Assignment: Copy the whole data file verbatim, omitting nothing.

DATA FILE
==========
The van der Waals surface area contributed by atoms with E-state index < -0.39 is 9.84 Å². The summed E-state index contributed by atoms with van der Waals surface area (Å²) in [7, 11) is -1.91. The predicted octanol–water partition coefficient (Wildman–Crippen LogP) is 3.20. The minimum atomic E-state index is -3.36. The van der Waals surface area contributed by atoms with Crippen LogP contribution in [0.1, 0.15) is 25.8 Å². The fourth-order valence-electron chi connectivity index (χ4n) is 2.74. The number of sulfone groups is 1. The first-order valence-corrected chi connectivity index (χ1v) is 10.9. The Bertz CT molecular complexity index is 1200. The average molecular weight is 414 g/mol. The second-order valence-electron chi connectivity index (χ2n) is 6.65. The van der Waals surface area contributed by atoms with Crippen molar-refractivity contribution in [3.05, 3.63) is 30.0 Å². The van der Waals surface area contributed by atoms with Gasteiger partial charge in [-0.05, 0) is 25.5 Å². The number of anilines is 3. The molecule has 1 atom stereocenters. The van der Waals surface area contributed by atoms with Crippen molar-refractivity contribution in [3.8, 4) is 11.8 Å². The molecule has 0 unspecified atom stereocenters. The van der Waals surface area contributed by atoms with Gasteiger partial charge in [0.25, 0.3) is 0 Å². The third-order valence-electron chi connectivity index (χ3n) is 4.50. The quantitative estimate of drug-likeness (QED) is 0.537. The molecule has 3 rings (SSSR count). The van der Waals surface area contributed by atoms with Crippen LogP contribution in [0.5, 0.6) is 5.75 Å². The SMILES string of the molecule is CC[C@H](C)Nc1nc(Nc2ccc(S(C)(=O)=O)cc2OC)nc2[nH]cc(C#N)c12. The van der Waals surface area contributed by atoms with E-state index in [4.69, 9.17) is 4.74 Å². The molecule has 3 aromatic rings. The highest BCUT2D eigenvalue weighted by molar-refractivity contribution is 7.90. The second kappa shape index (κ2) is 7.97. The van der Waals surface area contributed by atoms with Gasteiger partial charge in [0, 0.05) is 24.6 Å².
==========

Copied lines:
The van der Waals surface area contributed by atoms with E-state index < -0.39 is 9.84 Å². The summed E-state index contributed by atoms with van der Waals surface area (Å²) in [7, 11) is -1.91. The predicted octanol–water partition coefficient (Wildman–Crippen LogP) is 3.20. The minimum atomic E-state index is -3.36. The van der Waals surface area contributed by atoms with Crippen LogP contribution in [0.1, 0.15) is 25.8 Å². The fourth-order valence-electron chi connectivity index (χ4n) is 2.74. The number of sulfone groups is 1. The first-order valence-corrected chi connectivity index (χ1v) is 10.9. The Bertz CT molecular complexity index is 1200. The average molecular weight is 414 g/mol. The second-order valence-electron chi connectivity index (χ2n) is 6.65. The van der Waals surface area contributed by atoms with Crippen molar-refractivity contribution in [3.05, 3.63) is 30.0 Å². The van der Waals surface area contributed by atoms with Gasteiger partial charge in [-0.05, 0) is 25.5 Å². The number of anilines is 3. The molecule has 1 atom stereocenters. The van der Waals surface area contributed by atoms with Crippen molar-refractivity contribution in [3.8, 4) is 11.8 Å². The molecule has 0 unspecified atom stereocenters. The van der Waals surface area contributed by atoms with Gasteiger partial charge in [0.25, 0.3) is 0 Å². The third-order valence-electron chi connectivity index (χ3n) is 4.50. The quantitative estimate of drug-likeness (QED) is 0.537. The molecule has 3 rings (SSSR count). The van der Waals surface area contributed by atoms with Crippen LogP contribution in [0.5, 0.6) is 5.75 Å². The SMILES string of the molecule is CC[C@H](C)Nc1nc(Nc2ccc(S(C)(=O)=O)cc2OC)nc2[nH]cc(C#N)c12. The van der Waals surface area contributed by atoms with E-state index in [4.69, 9.17) is 4.74 Å². The molecule has 3 aromatic rings. The highest BCUT2D eigenvalue weighted by molar-refractivity contribution is 7.90. The second kappa shape index (κ2) is 7.97. The van der Waals surface area contributed by atoms with Gasteiger partial charge in [0, 0.05) is 24.6 Å².